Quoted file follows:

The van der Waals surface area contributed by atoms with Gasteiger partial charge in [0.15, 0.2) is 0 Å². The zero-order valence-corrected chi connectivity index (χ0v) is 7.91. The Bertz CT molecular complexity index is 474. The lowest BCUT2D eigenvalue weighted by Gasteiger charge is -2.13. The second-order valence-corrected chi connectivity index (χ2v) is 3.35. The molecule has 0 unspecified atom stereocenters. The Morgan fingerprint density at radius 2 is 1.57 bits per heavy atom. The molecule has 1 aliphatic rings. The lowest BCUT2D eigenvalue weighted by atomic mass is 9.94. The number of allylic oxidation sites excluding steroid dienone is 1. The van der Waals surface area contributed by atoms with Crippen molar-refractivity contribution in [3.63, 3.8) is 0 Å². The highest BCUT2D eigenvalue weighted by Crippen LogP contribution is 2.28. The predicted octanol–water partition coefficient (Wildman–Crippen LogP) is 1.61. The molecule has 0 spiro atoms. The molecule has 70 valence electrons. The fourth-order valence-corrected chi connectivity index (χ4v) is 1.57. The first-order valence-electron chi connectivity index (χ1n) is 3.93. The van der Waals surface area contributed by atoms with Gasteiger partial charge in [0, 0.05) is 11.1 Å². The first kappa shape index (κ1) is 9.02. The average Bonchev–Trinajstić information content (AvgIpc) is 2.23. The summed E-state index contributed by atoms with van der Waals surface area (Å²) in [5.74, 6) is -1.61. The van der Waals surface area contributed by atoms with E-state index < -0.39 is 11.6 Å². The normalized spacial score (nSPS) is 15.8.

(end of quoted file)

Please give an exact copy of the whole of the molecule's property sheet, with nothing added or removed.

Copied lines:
The van der Waals surface area contributed by atoms with Gasteiger partial charge in [0.15, 0.2) is 0 Å². The zero-order valence-corrected chi connectivity index (χ0v) is 7.91. The Bertz CT molecular complexity index is 474. The lowest BCUT2D eigenvalue weighted by Gasteiger charge is -2.13. The second-order valence-corrected chi connectivity index (χ2v) is 3.35. The molecule has 0 unspecified atom stereocenters. The Morgan fingerprint density at radius 2 is 1.57 bits per heavy atom. The molecule has 1 aliphatic rings. The lowest BCUT2D eigenvalue weighted by atomic mass is 9.94. The number of allylic oxidation sites excluding steroid dienone is 1. The van der Waals surface area contributed by atoms with Crippen molar-refractivity contribution in [3.63, 3.8) is 0 Å². The highest BCUT2D eigenvalue weighted by Crippen LogP contribution is 2.28. The predicted octanol–water partition coefficient (Wildman–Crippen LogP) is 1.61. The molecule has 0 spiro atoms. The molecule has 70 valence electrons. The fourth-order valence-corrected chi connectivity index (χ4v) is 1.57. The first-order valence-electron chi connectivity index (χ1n) is 3.93. The van der Waals surface area contributed by atoms with Gasteiger partial charge in [0, 0.05) is 11.1 Å². The first kappa shape index (κ1) is 9.02. The average Bonchev–Trinajstić information content (AvgIpc) is 2.23. The summed E-state index contributed by atoms with van der Waals surface area (Å²) in [5.74, 6) is -1.61. The van der Waals surface area contributed by atoms with E-state index < -0.39 is 11.6 Å². The normalized spacial score (nSPS) is 15.8.